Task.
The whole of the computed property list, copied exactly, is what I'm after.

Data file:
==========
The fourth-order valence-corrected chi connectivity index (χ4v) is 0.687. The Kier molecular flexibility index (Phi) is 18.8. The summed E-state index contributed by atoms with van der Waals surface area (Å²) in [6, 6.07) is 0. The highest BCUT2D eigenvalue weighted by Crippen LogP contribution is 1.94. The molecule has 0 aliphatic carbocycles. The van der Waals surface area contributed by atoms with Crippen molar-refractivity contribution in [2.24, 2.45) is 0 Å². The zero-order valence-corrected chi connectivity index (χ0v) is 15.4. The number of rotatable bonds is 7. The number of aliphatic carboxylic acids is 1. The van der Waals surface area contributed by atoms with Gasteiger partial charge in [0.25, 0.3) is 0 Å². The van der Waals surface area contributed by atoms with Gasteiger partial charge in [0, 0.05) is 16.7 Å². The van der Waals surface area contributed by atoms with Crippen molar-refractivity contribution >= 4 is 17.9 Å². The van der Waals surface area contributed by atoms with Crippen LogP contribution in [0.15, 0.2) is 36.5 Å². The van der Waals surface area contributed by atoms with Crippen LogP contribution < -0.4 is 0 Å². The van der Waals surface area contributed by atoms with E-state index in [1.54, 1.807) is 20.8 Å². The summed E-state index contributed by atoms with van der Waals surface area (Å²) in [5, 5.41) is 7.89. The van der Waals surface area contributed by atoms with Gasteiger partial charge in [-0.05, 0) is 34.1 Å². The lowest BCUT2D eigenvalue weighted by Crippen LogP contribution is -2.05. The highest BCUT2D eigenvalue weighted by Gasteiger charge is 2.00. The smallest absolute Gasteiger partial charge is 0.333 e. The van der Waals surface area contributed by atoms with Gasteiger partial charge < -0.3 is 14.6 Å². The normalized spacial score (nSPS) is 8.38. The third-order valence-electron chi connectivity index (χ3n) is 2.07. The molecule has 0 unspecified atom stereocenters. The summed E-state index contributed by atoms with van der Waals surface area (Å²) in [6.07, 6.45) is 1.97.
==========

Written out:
The fourth-order valence-corrected chi connectivity index (χ4v) is 0.687. The Kier molecular flexibility index (Phi) is 18.8. The summed E-state index contributed by atoms with van der Waals surface area (Å²) in [6, 6.07) is 0. The highest BCUT2D eigenvalue weighted by Crippen LogP contribution is 1.94. The molecule has 0 aliphatic carbocycles. The van der Waals surface area contributed by atoms with Crippen molar-refractivity contribution in [2.24, 2.45) is 0 Å². The zero-order valence-corrected chi connectivity index (χ0v) is 15.4. The number of rotatable bonds is 7. The number of aliphatic carboxylic acids is 1. The van der Waals surface area contributed by atoms with Gasteiger partial charge in [0.25, 0.3) is 0 Å². The van der Waals surface area contributed by atoms with Gasteiger partial charge in [0, 0.05) is 16.7 Å². The van der Waals surface area contributed by atoms with Crippen molar-refractivity contribution >= 4 is 17.9 Å². The van der Waals surface area contributed by atoms with Crippen LogP contribution in [0.15, 0.2) is 36.5 Å². The van der Waals surface area contributed by atoms with Crippen LogP contribution < -0.4 is 0 Å². The van der Waals surface area contributed by atoms with E-state index in [1.54, 1.807) is 20.8 Å². The summed E-state index contributed by atoms with van der Waals surface area (Å²) in [5, 5.41) is 7.89. The van der Waals surface area contributed by atoms with Gasteiger partial charge in [-0.05, 0) is 34.1 Å². The lowest BCUT2D eigenvalue weighted by Crippen LogP contribution is -2.05. The highest BCUT2D eigenvalue weighted by Gasteiger charge is 2.00. The smallest absolute Gasteiger partial charge is 0.333 e. The van der Waals surface area contributed by atoms with Gasteiger partial charge < -0.3 is 14.6 Å². The normalized spacial score (nSPS) is 8.38. The third-order valence-electron chi connectivity index (χ3n) is 2.07. The molecule has 0 unspecified atom stereocenters. The summed E-state index contributed by atoms with van der Waals surface area (Å²) in [6.07, 6.45) is 1.97.